And now we’re looking at a character who I proclaim is the essence of evil and has no motivation, no emotion, no real stimulation other than being a predator. And yet we’ve given him this one consideration in which he does the right thing. So I’m not exactly sure how to stand by that and justify that, although I think it’s fascinating to think of someone that is nothing but a cold-blooded, faceless, motivation-less killer. He made one decision that we are happy that he made.
So at the end of the movie, the gas explosion happens, the house is on fire and yet we still don’t exactly see Michael dead. Aside from the obvious answer of a sequel, why did you want to leave it open like that?
I was drawn to the ambiguity of the ending of Carpenter’s 1978 film and wanting to mirror that. And we toyed with ideas like those. We established an environment on fire that seems impenetrable, and a moment later you see a wide shot of the environment that we’ve established with him engulfed in flames. And there’s a very specific length of shot that doesn’t linger long enough for you to be confident whether he’s there somewhere or he isn’t.
That’s the science of my ending — before your eyes have combed every corner of that room for suspicious shapes, you’re no longer privy to that point of view, until you take it home and freeze frame. And that was our conversation, how do we say, ‘Is he in there? I don’t think I saw them, but maybe was that him,’ or ‘My eyes went to a specific place, I know that’s him, he’s in there and he’s moving.’ It’s me trying to have that engaging ending rather than any sort of confident finale.
The original had those very famous POV shots through Michael’s mask that made the idea of the male gaze very explicit in the original film. As writers and then as a director, how did you deal with trying to center three women’s stories, to have it be a female-led story?
Well, I could never rid myself of the male gaze, unfortunately. So as writers, Danny and Jeff Fradley and myself bring our architecture of what we think would be fun as viewers. And dispelling the [trope of] final girl, the scream queen, and empowering the female characters, we can only do that to such a degree because of our genetics. So at a point, you cast the … out of a movie and you put powerhouses in these roles, and you ask questions of them, and you invite them into the creative conversations, and you hand the roles to them. And you do engage as a reactive director, as much as an active director, so that you can make it honest and emotional and take it to a place that the architecture wasn’t going to do all along.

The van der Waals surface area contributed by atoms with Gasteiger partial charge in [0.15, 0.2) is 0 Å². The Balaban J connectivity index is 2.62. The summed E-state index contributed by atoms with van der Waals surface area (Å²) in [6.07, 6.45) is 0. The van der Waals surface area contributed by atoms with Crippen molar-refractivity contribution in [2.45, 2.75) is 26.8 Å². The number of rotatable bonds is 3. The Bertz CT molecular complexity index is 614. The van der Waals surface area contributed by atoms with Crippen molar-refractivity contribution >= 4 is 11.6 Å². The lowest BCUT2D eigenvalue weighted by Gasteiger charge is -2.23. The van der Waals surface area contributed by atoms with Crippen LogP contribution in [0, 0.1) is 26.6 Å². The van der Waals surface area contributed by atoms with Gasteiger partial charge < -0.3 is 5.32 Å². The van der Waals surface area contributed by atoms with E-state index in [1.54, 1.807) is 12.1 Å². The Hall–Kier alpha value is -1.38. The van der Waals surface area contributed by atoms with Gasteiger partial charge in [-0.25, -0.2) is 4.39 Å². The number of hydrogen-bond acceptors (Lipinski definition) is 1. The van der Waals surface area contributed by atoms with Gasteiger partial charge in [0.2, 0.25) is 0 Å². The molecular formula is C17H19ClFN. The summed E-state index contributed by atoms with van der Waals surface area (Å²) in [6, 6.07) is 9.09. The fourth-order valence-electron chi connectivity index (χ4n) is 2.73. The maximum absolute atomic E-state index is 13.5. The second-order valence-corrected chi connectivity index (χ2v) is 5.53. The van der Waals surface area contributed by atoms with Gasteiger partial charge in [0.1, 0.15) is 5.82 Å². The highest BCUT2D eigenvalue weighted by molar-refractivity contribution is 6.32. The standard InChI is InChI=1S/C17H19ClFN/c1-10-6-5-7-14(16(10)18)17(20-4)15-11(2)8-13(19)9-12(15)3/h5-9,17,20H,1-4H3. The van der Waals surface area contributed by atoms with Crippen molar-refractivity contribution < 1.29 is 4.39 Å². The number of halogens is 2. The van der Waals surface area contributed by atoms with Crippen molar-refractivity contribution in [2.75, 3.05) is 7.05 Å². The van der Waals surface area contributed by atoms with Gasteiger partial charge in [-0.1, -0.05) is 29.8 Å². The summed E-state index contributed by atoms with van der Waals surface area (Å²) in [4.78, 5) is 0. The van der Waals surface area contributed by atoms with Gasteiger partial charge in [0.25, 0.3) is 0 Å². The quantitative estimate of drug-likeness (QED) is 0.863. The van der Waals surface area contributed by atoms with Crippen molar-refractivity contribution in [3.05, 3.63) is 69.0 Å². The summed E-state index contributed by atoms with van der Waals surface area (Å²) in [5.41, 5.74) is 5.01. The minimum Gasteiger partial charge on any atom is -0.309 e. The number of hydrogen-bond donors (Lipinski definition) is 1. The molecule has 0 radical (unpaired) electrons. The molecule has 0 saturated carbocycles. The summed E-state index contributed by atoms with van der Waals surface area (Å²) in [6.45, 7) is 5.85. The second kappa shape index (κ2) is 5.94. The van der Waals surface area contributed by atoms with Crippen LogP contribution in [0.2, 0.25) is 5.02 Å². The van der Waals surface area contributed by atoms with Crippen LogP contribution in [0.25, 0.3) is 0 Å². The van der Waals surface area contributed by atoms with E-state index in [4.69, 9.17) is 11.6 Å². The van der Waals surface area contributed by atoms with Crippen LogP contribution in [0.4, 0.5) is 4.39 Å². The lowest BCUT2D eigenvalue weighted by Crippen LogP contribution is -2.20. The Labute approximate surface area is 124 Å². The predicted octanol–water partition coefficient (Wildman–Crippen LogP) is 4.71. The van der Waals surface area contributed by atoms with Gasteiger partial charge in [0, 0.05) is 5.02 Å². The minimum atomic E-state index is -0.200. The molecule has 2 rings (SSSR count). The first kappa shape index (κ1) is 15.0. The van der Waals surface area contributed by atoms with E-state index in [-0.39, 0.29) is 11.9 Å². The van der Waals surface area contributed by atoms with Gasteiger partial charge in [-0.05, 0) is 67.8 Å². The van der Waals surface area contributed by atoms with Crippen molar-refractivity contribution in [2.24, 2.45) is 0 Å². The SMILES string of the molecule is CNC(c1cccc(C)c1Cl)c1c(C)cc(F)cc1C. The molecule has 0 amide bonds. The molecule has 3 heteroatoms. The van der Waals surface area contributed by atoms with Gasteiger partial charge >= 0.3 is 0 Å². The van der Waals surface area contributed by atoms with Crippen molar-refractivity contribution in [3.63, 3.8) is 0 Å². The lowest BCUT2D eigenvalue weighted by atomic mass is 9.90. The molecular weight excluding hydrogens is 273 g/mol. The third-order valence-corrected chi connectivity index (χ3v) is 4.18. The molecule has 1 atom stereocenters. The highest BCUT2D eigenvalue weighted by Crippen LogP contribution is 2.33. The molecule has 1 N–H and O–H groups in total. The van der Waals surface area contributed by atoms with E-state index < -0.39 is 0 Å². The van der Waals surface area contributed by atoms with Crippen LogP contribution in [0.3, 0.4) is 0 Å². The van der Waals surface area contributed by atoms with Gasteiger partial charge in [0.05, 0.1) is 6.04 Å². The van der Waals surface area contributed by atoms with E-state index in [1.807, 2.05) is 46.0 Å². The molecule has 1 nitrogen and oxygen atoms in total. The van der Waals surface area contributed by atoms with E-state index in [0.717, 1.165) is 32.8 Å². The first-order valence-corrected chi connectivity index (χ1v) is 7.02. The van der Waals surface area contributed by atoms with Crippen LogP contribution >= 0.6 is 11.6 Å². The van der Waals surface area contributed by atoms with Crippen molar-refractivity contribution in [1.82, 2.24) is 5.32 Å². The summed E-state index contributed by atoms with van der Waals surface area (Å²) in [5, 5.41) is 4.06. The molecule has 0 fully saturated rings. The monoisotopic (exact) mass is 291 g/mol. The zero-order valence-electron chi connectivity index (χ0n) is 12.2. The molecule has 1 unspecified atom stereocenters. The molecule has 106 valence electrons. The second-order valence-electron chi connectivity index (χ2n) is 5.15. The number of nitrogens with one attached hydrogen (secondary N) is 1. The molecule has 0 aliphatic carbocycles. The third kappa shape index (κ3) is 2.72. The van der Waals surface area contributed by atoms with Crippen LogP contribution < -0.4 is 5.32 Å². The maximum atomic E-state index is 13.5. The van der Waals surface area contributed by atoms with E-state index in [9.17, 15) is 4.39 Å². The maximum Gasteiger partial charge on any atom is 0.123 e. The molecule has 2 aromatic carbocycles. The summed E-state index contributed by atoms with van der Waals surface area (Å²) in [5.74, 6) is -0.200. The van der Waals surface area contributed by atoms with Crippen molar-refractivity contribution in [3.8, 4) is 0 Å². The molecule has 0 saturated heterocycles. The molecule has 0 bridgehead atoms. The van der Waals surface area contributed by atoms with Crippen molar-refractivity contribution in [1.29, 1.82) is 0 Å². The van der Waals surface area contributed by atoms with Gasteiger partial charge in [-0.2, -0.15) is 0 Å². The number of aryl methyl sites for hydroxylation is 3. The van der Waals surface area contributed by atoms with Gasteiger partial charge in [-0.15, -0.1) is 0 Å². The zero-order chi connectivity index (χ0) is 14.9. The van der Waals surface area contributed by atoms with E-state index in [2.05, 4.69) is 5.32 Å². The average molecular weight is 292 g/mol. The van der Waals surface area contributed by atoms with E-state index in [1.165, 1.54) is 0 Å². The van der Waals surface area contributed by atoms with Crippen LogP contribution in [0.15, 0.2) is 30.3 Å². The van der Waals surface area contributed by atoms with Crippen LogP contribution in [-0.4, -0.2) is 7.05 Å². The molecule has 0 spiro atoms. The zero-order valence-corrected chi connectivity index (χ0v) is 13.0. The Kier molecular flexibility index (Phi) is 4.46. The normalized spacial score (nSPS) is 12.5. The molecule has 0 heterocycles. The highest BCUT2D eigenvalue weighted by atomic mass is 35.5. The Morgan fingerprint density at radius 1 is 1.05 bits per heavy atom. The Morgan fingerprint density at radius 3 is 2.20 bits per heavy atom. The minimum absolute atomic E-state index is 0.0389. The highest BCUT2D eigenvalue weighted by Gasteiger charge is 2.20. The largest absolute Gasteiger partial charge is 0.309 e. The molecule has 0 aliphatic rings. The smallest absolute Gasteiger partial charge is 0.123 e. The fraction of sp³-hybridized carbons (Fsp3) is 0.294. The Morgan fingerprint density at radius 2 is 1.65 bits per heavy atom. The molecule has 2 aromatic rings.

Some people would like to see female-fronted horror movies, this one in particular, actually directed by women. How do you respond to that?
That’s great. I think there’s a symphony of voices that are possible within our creative industry. And it’s a collaborative industry, so just as much as I choose to invite a diversity of voices into every creative project that I do, I don’t stand by any sort of auteur theory, and I’m not a dictatorial director. I’m only as strong as my crew and my cast, so if I’ve surrounded myself with points-of-view, perspectives, creative opportunity, then that project’s going to benefit beyond that I’m only a very specific, single person. As much of a community I can trust and embolden with the opportunity of storytelling, it’s going to make my story that much stronger.
I think there are filmmakers and stories that should be told, so scientifically, specifically and microscopically, that I’m in awe of what they do. The precision of certain directors that are left to their own autonomy can blow my mind with their specific choices. But that’s just not me. And that’s not typically the movies that I’m drawn to. I’m drawn to the quilts, the collage of ideas, the personalities and all of their diversity, joining hands for our specific creative vision. Now you’ve got something.